A teacher of philosophy in Rome during the reign of Nero, Gaius Musonius Rufus has been referred to by some scholars as the “Roman Socrates.” Born to an Etruscan family sometime before 30 A.D., he is considered to be one of the great Stoic philosophers. Though he didn’t leave any writings of his own, we have his dutiful students to thank for the wealth of Musonius Rufus quotes that were transcribed during his lectures.
Exiled not once, not twice, but three times, Musonius Rufus is an ideal Stoic to turn to if you are looking for inspiration when it comes to facing adversity. Though the circumstances of his death aren’t entirely clear, it is believed that he may have been executed before the year 101 A.D.
Rufus built a considerable following during his own life and was known to be admired by both philosophers and theologians, including Marcus Aurelius.
Some writers have categorized the ethos of his philosophy into three parts: discernment, integration, and practice. Let’s take a look at some of the best quotes from the Stoic philosopher to learn how to distinguish good from bad, how to integrate this information, and how to put it into practice.
The philosophy of Musonius Rufus largely consists of determining the rules of the conduct of life. He believed that all knowledge should be applicable in one's daily life and serviceable to action.
"You will earn the respect of all if you begin by earning the respect of yourself. Don't expect to encourage good deeds in people conscious of your own misdeeds."
This is a sentiment that we have heard echo through the writings of Stoic philosophers that came both before and after Musonius Rufus. Hecato of Rhodes, for example, is quoted as saying “What progress, you ask, have I made? I have begun to be a friend to myself.”
This also calls to mind a well-known Biblical passage from the book of Matthew where Jesus calls out the hypocrisy inherent in judging others for faults when you yourself are just as guilty (often referred to as the parable of “the Mote and the Beam.”)
To look at the first part of the quote, we are faced with a concept that rings so true yet can be so difficult to practice. If you want to be a person that has the respect of others, you have to become a person that you are willing to respect first.
The second half of the quote points to the reality that trying to influence others to act better won’t work if you clearly aren’t taking your own advice. In order to be a person that encourages others to improve their lives and conduct, you have to first fully audit yourself and ensure that you are abiding by the standards you claim to uphold as virtuous.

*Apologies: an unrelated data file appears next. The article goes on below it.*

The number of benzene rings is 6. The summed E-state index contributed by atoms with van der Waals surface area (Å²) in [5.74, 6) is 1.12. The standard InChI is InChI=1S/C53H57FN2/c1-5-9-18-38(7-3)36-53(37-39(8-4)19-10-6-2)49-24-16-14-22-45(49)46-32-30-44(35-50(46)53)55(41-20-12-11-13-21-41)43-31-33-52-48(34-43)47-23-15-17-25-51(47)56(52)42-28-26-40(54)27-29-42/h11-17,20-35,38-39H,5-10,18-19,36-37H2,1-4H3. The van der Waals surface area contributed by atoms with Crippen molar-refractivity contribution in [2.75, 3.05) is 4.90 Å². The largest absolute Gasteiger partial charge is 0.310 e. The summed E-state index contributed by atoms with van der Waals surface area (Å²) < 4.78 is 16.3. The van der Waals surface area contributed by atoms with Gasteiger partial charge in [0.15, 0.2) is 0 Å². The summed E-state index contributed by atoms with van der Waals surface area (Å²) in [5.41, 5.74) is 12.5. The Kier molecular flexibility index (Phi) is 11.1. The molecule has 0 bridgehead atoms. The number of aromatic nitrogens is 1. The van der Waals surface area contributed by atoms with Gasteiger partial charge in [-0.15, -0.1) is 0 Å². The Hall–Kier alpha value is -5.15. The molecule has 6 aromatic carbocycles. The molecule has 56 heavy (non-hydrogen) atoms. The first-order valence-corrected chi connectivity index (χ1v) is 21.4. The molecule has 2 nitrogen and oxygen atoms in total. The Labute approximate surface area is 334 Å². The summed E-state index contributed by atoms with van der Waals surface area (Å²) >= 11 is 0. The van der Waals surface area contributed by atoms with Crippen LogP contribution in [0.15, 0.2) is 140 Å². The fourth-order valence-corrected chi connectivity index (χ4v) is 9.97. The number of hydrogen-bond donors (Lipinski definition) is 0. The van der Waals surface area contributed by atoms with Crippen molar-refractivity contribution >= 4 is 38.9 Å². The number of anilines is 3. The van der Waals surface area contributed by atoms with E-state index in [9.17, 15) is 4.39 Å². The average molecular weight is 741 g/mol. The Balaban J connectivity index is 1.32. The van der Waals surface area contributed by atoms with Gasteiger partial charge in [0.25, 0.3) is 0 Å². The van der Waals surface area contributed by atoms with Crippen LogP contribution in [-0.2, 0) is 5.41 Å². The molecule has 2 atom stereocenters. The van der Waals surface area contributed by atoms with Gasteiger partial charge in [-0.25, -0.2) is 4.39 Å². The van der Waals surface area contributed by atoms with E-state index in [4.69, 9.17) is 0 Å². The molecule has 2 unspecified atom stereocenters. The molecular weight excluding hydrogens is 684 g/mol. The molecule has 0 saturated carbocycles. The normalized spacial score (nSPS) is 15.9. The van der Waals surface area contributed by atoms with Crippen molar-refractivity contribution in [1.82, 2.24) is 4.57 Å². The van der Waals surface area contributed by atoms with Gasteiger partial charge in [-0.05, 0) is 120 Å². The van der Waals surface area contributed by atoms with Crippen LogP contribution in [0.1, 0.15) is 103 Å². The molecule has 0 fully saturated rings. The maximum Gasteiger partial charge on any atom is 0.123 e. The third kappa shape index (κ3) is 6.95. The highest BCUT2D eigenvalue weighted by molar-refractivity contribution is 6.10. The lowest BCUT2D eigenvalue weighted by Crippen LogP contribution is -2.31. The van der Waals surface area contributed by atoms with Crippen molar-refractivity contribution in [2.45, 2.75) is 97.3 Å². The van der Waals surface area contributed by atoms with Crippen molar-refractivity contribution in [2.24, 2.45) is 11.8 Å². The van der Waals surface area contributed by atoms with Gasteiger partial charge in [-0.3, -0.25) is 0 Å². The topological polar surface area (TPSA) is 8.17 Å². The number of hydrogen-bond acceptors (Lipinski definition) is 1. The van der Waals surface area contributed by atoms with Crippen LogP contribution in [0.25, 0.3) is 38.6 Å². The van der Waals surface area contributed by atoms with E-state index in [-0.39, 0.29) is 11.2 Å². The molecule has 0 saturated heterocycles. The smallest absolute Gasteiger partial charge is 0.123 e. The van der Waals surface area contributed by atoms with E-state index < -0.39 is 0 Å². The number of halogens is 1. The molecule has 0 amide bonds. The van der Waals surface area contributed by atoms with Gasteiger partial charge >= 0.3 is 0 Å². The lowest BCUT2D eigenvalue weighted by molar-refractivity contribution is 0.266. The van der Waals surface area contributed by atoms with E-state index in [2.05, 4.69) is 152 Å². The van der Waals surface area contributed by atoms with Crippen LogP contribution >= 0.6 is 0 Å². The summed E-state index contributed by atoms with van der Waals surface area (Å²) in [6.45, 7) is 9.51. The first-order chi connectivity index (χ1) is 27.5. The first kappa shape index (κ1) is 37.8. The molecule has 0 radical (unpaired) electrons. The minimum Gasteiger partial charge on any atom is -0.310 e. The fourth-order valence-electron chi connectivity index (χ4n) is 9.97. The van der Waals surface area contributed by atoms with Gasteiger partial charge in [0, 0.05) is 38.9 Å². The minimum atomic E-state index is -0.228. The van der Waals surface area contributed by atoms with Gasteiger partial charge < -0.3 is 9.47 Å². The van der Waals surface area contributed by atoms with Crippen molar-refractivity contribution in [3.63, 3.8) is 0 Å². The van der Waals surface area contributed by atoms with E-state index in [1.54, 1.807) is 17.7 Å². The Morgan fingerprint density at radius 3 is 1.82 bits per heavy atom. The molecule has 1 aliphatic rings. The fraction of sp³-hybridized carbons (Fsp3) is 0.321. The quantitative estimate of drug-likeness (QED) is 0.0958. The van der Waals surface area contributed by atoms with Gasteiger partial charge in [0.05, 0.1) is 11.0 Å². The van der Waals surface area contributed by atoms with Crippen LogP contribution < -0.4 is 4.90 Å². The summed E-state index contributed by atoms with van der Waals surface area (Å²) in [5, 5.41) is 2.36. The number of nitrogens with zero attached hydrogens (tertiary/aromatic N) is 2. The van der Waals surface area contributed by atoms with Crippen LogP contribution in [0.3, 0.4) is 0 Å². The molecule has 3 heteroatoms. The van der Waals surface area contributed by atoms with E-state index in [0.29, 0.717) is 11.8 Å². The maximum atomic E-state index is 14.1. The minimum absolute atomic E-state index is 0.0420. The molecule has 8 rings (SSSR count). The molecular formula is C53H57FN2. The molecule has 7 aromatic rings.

"From good people you’ll learn good, but if you mingle with the bad you’ll destroy such soul as you had."
This Musonius Rufus quote calls to mind the famous Jim Rohn concept stating that we are all the average of the five people we spend the most time with. Pointing to the reality of how much we are influenced by the people around us, both Rufus and Rohn recognize the reality that surrounding ourselves with people we don’t respect or admire will mean that we become less worthy of respect or admiration ourselves.
Do you feel like the people in your life inspire you, encourage you, and respect you for who you really are? Or are you constantly dealing with being put down, negged, or otherwise mistreated? Are the people around you striving to be good, or do they bask in the hedonistic freedom of a virtueless life?
It can be one of the most difficult things to choose to create distance between yourself and those around you. Whether or not that’s the right thing to do will depend on your own circumstance and is ultimately a choice only you can make. However, the reality that being around good people will call out the good in you and being around bad people can be incredibly destructive to your soul is something that shouldn’t be considered lightly.
Musonius Rufus believed that philosophy should be more than just words or abstract thoughts. Philosophical ideas shouldn't just bounce around the rooms of a school or the pages of scholars. Instead, philosophy is something that anyone can pursue and actively apply to their actual lived experience.